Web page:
Today, for the shortest of times, I was a bee keeper. Or rather, a bee keeper’s apprentice. Maybe even lower than an apprentice. More like an aide. Or an intern. Or just the person who shows up hoping not to get stung.
As part of my #year60goals, I wanted to harvest honey and was having a difficult time getting anyone to say yes. It almost happened with the friend of a friend who works for the USDA, but as my request climbed up the ladder of supervisors, someone put the kibosh on it.
Luckily, I discovered that a generous soul I know with a variety of amazing hobbies is also, in her spare time, a backyard beekeeper. She invited me to help her out and gave me a few bee lessons to boot. For instance, I learned that the reason we were working at noon, when most people in the desert come inside, is because you don’t want to cast a shadow on a bee hive; it can upset the bees. Thus, you work when sun is directly overhead.
“Julie” did most of the work, while I acted similar to a surgical nurse – taking sharp implements out of her hands to drop in a bucket of water and offering something similar to sedation to the bees when called for.
I’ve been interested in beekeeping ever since I read The Secret Life of Bees in the early 2000s and then learned about colony collapse disorder a few years ago. Plus, when you realize what bees do just in constructing the hive, it is like looking at God. Hives are so complicated, and the comb has to be constructed just so and work done exactly right that, to me, it is hard not to see a Creator in that mix. Just the hexagon shape of honeycomb makes one pause. I mean, look at that perfection:
After Julie suited me up in protective gear, she gave me my instructions: Be quiet, don’t wave my arms, observe closely, stay out of the bee line (the path the bees were taking over Julie’s fence and back to the hive) and “smoke” the bees when she requested.
She had told the bees I was coming, which may sound goofy, but when you realize hives have died after their beekeeper did, you begin to respect the connection between beekeeper and hive. Plus, what do I know about bees? Very little. Which is obvious from this smiling photo of me holding the smoker and a brush that would be used to gently sweep bees off the honeycomb we’d be harvesting.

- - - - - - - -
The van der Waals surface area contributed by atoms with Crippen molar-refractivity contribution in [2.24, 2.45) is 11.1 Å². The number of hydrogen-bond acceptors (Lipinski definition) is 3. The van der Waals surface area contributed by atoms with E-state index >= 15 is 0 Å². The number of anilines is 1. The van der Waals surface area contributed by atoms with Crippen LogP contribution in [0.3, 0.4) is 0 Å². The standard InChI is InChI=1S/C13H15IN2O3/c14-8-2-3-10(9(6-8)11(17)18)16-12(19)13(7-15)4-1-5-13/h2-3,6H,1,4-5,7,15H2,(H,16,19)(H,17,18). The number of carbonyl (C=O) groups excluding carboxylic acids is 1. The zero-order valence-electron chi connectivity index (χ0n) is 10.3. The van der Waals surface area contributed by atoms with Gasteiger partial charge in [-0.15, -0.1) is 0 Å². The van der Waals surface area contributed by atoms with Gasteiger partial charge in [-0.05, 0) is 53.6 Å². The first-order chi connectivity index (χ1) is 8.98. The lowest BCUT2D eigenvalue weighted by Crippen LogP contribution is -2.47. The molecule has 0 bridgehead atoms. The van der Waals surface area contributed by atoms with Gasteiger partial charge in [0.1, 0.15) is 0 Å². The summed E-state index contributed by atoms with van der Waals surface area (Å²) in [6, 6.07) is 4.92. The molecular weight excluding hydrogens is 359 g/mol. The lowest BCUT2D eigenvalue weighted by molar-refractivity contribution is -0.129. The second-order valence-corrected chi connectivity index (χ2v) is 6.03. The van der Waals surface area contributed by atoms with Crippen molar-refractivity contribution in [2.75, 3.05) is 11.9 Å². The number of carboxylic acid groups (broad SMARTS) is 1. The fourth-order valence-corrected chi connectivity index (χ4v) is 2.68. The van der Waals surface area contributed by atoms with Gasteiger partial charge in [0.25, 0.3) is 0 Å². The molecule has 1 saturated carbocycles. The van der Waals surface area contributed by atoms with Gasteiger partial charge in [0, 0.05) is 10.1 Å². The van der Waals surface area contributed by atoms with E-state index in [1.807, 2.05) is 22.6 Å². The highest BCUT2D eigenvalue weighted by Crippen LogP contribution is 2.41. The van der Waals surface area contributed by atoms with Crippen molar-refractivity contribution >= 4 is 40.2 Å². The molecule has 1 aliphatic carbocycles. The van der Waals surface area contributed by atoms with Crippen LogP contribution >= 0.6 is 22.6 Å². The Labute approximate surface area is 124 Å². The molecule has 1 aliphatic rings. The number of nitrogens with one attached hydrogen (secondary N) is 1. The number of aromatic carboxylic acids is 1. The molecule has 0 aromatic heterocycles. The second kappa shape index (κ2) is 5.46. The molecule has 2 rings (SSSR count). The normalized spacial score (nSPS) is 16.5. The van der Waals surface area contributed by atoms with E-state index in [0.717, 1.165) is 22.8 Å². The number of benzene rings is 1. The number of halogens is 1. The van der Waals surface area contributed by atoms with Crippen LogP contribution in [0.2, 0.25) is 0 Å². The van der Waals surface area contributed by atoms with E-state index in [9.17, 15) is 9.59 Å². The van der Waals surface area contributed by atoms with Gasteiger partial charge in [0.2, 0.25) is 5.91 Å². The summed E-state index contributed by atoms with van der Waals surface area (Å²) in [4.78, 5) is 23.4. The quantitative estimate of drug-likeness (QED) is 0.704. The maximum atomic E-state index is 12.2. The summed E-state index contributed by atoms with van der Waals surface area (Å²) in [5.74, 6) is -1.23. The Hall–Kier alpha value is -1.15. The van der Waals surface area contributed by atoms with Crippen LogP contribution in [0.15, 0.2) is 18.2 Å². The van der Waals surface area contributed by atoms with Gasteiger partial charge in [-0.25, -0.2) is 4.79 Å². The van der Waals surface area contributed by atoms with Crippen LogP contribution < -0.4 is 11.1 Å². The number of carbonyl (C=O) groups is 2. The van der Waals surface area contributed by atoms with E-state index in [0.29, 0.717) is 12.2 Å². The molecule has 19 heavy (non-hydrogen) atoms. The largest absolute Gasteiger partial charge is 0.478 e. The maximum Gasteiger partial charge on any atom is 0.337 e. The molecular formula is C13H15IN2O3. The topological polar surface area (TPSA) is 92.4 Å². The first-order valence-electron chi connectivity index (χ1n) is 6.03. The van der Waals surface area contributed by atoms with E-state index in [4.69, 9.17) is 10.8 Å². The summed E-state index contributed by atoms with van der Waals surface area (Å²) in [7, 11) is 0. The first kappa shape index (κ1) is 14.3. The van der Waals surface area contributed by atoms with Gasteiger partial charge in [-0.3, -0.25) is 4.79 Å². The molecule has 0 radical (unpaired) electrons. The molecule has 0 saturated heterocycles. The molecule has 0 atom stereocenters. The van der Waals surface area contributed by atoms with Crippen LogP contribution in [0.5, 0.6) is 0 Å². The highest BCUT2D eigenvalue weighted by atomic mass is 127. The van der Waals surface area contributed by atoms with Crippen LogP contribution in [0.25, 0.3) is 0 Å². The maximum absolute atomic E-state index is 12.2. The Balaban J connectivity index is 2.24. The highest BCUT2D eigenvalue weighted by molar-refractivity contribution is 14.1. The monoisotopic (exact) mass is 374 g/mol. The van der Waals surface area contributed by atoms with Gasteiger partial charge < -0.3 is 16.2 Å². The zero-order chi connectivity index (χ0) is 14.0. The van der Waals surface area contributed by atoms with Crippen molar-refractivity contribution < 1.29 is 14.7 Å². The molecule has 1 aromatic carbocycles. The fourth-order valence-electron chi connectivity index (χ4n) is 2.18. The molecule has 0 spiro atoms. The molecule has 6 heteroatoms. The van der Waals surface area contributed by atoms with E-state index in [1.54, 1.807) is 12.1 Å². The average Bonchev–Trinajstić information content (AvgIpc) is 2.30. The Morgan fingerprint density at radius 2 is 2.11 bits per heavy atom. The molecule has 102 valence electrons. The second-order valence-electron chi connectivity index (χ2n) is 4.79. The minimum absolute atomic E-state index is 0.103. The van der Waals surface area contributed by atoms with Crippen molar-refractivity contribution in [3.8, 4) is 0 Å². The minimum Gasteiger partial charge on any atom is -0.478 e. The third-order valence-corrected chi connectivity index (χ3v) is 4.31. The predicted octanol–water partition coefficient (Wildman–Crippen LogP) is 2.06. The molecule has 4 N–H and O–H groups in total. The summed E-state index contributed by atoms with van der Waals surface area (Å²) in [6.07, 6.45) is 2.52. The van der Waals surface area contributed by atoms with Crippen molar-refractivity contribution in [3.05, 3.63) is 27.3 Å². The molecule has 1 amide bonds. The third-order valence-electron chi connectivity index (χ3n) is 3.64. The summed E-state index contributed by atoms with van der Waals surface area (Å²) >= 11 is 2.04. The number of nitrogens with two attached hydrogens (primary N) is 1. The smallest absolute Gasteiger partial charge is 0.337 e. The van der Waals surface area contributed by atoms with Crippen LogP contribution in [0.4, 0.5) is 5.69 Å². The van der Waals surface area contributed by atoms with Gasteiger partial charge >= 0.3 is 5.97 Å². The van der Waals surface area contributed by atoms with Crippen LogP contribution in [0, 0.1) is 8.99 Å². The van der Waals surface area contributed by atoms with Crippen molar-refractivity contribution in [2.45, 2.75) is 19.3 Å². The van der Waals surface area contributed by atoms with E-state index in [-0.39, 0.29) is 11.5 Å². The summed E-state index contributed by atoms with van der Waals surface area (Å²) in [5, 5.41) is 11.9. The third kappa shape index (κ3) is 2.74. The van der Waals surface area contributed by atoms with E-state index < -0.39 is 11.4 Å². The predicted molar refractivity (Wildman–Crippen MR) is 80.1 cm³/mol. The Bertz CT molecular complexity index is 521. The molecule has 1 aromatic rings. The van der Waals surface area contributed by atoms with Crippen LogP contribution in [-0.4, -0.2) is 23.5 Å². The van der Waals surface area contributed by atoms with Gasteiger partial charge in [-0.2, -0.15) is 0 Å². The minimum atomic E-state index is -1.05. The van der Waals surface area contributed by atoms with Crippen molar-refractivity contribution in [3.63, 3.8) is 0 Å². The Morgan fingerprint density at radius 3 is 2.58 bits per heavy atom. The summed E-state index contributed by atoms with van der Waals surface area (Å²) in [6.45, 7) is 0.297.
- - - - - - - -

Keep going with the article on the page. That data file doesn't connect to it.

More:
I held the smoker and followed Julie to the hive. She demonstrated how and where to puff the smoke at the bees and I set to work. The smoke confuses the bees in some way that makes them less likely to send messages to each other to swarm an intruder. Or something like that. I was a little distracted by bees buzzing all around me and one determined girl trying her level best to find a way past my face netting, so I may be mistaken about how the smoke works.
Regardless, I followed directions pretty well overall, and I was only nervous a few times. I tried to remember to thank the bees for all their hard work and kept myself from moving too quickly from one spot to the other. I held honeycomb in my massive gloved hands, brushed the bees gently from it with my giant yellow bee brush, and transferred the comb into a white bucket.
I learned about wax moths and drones (males) versus worker bees (females – naturally), the brood nest and something called hive glue. I sort of understand how a colony raises a queen. And I held one of the hive slats while dozens of bees stayed put on it as Julie explained that we couldn’t harvest the honeycomb because the cells weren’t yet “capped.”
Best of all, I got to taste some of the honey we harvested and bring some of the honey-filled comb home for show-and-tell.
Driving away from Julie’s, I was really happy, and that reaction made me think that maybe people like me – the worriers and save-the-world types – need little adventures throughout life to tap into the general sense of well-being other people seem to have naturally. Maybe some of us have to consistently try new things to connect with the feel-good mojo.
I know lots of happy folks who fully enjoy a mid-day nap and are perfectly content with what one friend calls “the same ol’ same ol’.” Some days – more often than not, if I’m honest – I wish I could be them.
But today, sweating in a bee suit, gloves dripping with honey, telling the buzzing ladies around my head that I appreciated the great job they’d done so they could go back in the hive, I was glad I was me.